Issue Date: May 28, 2007
Grassroots Green Chemistry
THE PURPOSE of green chemistry and green engineering is to help clean up the chemical enterprise—that is, to serve as a form of molecular-level pollution prevention. In practice, that means developing ever-better chemical processes and products that require fewer reagents, less solvent, and less energy while generating less waste. In addition to being cost-effective, these processes and products should be designed to have low toxicity and be safer to use than their predecessors.
It's simple to state the purpose of a principles-based ethical construct like green chemistry. But it takes know-how and a focused effort to put words into action. That's why a cadre of chemists from a variety of institutions???including the American Chemical Society, ACS's Green Chemistry Institute (GCI), the Environmental Protection Agency, and colleges and universities???has spent the past decade devising and refining fundamental strategies for teaching green chemistry and engineering to students and educators at all levels. The outcome has been a growing collection of introductory texts, lab experiments, case studies, and other materials, as well as online networks through which these materials can be shared.
These educational tools now are finding their way into high school and entry-level undergraduate courses, as well as into research and upper-level courses focused on green chemistry and engineering. C&EN profiles two institutions that have been part of these developments.
About 10 years ago, James E. Hutchison, Kenneth M. Doxsee, and colleagues at the University of Oregon had run into a dilemma: The university's organic chemistry lab space had too few fume hoods, and the department didn't have enough manpower to run additional small lab sessions for the undergraduate organic lab course. "We were holding organic labs in the evenings and on weekends," Hutchison recalls.
Hutchison had read a little about the fledgling green chemistry movement, and he thought it might be worth a shot to develop a lab course that could get around or reduce the need for fume hoods, which would allow the organic students to use the general chemistry lab space. After the department chair gave the project the green light, Hutchison, Doxsee, and a team of graduate students began developing a range of greener organic experiments. "Before long, we realized the tremendous benefits of the approach, and the project took on a life of its own," Hutchison says.
One of the first greened-up experiments involved the synthesis of adipic acid, which is used to make nylon. The revised experiment transforms cyclohexene into adipic acid using hydrogen peroxide and a catalyst instead of the nitric acid oxidant traditionally employed in the industrial process. The procedure is safer and avoids formation of the by-product nitrous oxide, which is a greenhouse gas.
Another revised experiment improved the safety of olefin bromination by replacing the carcinogenic methylene chloride or carbon tetrachloride solvent with ethanol. Yet another example involves the extraction of limonene from orange peel by using melting dry ice (CO2) as a benign solvent rather than an organic solvent.
THE EXPERIMENTS teach students to consider the environmental cost of the chemistry they are doing, Hutchison points out. They are required to quantify the chemical hazards associated with a method and learn to take appropriate precautions, he explains. Overall, the experiments emphasize core organic lab skills, illustrate the benefits and strategies of green chemistry, and reduce the impact on human health and the environment, he notes.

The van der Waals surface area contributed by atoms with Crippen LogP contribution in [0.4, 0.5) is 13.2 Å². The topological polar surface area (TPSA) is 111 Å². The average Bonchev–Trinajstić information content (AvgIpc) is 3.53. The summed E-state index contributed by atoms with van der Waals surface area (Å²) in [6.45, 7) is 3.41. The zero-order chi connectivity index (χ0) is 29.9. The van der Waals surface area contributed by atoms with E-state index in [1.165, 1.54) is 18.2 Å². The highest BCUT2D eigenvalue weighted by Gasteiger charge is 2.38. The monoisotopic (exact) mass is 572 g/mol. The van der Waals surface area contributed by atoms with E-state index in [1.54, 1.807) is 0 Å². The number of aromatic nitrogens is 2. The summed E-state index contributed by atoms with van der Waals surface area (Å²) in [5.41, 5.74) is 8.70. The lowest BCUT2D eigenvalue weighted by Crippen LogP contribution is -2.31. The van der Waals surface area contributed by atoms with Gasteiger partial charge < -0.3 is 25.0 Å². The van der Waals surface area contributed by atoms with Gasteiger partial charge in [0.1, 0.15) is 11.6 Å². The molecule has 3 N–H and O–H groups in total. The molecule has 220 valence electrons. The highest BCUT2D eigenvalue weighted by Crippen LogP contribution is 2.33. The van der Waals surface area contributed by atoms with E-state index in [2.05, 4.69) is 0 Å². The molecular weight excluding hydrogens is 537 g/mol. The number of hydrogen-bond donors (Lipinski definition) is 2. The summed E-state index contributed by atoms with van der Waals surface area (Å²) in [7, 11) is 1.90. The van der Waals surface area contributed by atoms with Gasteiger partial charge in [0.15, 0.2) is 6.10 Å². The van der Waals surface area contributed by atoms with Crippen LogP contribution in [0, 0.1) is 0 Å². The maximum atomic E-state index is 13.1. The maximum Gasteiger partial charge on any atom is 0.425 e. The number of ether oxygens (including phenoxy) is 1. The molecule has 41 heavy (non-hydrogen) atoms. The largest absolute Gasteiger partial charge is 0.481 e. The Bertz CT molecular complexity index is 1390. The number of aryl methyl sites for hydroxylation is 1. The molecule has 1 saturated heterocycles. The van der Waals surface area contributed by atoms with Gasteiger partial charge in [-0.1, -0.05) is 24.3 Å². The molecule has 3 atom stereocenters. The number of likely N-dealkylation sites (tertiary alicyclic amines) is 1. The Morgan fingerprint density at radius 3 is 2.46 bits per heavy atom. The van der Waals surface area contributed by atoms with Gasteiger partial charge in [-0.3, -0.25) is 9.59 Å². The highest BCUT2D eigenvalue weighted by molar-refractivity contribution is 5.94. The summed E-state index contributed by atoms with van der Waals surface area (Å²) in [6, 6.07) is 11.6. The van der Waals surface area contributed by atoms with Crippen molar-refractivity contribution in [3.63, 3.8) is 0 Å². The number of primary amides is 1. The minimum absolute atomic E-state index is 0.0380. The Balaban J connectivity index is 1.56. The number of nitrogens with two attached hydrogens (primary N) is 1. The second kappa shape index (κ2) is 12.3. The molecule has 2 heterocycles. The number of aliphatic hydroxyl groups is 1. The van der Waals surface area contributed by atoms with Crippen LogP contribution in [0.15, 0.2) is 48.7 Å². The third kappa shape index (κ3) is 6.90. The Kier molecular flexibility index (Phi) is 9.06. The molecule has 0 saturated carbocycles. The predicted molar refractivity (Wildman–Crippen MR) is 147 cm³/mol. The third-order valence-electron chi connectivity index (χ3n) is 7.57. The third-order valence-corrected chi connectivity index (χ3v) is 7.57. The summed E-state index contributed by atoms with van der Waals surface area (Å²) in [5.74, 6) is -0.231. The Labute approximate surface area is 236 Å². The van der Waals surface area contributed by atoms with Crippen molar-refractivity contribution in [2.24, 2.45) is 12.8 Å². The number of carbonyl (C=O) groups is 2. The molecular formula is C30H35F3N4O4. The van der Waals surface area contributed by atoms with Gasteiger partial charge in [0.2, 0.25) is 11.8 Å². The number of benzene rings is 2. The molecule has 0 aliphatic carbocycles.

The success of the green organic lab program "has been incredible," Hutchison says. The Oregon chemistry department has received a total of about $2 million from the National Science Foundation, ACS, GCI, EPA, and private sources to promote its green chemistry efforts. All undergraduate organic students now use the green experiments, which have been published in a lab textbook. A building renovation project has resulted in a new green organic lab space that can accommodate plenty of students, so they no longer have to put up with odd lab schedules, he adds.
The green emphasis has spilled over into the general chemistry lab course, providing a safer environment for introductory students, Hutchison says. And it's slowly working its way into analytical and physical chemistry, although "it's a harder fit" for those disciplines, he says.
Hutchison, Doxsee, and colleagues also share their expertise by holding an annual summer green chemistry workshop, now in its seventh year, for 20-25 college and university teachers.
In addition, the Oregon chemists are involved in a couple of unique outreach programs. Greener Education Materials for Chemists (GEMs) is a "living database" of freely available teaching resources shepherded by Oregon's Julie A. Haack. GEMs started in 2002 to complement ACS, GCI, and EPA green chemistry education materials and help boost accessibility of lab exercises, lecture materials, demonstrations, course syllabi, and multimedia content, Haack tells C&EN.
So far, the database contains 51 searchable entries, some published and some unpublished, that cover topics ranging from biodiesel synthesis to case studies on developing greener pharmaceuticals. A feature that was just unveiled is a Google map showing the location and contact information for green chemistry educators and researchers worldwide. Another feature available to GEMs users is the ability to participate in online discussions about the database content. In such a dialogue, an original message that suggests a modification or recounts a success story can be displayed, along with subsequent replies.